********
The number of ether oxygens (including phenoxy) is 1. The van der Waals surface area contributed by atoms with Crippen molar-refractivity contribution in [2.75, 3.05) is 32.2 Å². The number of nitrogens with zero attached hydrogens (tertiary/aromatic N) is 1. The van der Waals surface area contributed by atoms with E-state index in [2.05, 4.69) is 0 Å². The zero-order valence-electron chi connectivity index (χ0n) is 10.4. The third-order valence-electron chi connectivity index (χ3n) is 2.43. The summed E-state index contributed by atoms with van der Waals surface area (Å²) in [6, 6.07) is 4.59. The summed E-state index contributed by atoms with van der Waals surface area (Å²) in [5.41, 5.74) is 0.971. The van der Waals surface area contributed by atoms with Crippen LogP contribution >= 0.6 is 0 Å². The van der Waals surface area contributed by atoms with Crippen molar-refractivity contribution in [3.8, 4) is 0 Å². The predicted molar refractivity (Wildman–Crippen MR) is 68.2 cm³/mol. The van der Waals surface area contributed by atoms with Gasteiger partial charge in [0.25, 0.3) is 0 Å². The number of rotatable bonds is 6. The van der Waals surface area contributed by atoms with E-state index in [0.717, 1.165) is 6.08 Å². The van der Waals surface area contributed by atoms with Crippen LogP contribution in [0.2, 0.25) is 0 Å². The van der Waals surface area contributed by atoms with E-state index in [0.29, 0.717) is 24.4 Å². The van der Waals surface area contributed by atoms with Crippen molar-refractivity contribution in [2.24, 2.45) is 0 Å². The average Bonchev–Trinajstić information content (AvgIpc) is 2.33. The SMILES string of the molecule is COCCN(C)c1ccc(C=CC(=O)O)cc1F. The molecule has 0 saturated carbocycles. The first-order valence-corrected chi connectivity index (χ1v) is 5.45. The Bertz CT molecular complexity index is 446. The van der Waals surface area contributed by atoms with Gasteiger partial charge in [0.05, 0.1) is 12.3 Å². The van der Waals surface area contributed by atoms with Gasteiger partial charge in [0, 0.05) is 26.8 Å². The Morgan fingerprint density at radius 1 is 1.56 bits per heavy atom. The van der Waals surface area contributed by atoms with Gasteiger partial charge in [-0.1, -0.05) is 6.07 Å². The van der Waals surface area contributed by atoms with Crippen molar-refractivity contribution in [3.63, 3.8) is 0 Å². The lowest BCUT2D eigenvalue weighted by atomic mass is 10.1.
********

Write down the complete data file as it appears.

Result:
The number of ether oxygens (including phenoxy) is 1. The van der Waals surface area contributed by atoms with Crippen molar-refractivity contribution in [2.75, 3.05) is 32.2 Å². The number of nitrogens with zero attached hydrogens (tertiary/aromatic N) is 1. The van der Waals surface area contributed by atoms with E-state index in [2.05, 4.69) is 0 Å². The zero-order valence-electron chi connectivity index (χ0n) is 10.4. The third-order valence-electron chi connectivity index (χ3n) is 2.43. The summed E-state index contributed by atoms with van der Waals surface area (Å²) in [6, 6.07) is 4.59. The summed E-state index contributed by atoms with van der Waals surface area (Å²) in [5.41, 5.74) is 0.971. The van der Waals surface area contributed by atoms with Crippen LogP contribution >= 0.6 is 0 Å². The van der Waals surface area contributed by atoms with Crippen molar-refractivity contribution in [3.8, 4) is 0 Å². The predicted molar refractivity (Wildman–Crippen MR) is 68.2 cm³/mol. The van der Waals surface area contributed by atoms with Gasteiger partial charge in [0.25, 0.3) is 0 Å². The number of rotatable bonds is 6. The van der Waals surface area contributed by atoms with E-state index in [0.717, 1.165) is 6.08 Å². The van der Waals surface area contributed by atoms with Crippen LogP contribution in [0.2, 0.25) is 0 Å². The van der Waals surface area contributed by atoms with E-state index in [0.29, 0.717) is 24.4 Å². The van der Waals surface area contributed by atoms with Crippen molar-refractivity contribution in [2.24, 2.45) is 0 Å². The average Bonchev–Trinajstić information content (AvgIpc) is 2.33. The SMILES string of the molecule is COCCN(C)c1ccc(C=CC(=O)O)cc1F. The molecule has 0 saturated carbocycles. The first-order valence-corrected chi connectivity index (χ1v) is 5.45. The Bertz CT molecular complexity index is 446. The van der Waals surface area contributed by atoms with Gasteiger partial charge in [0.05, 0.1) is 12.3 Å². The van der Waals surface area contributed by atoms with Gasteiger partial charge in [0, 0.05) is 26.8 Å². The Morgan fingerprint density at radius 1 is 1.56 bits per heavy atom. The van der Waals surface area contributed by atoms with Gasteiger partial charge in [-0.1, -0.05) is 6.07 Å². The van der Waals surface area contributed by atoms with Crippen molar-refractivity contribution in [3.63, 3.8) is 0 Å². The lowest BCUT2D eigenvalue weighted by atomic mass is 10.1.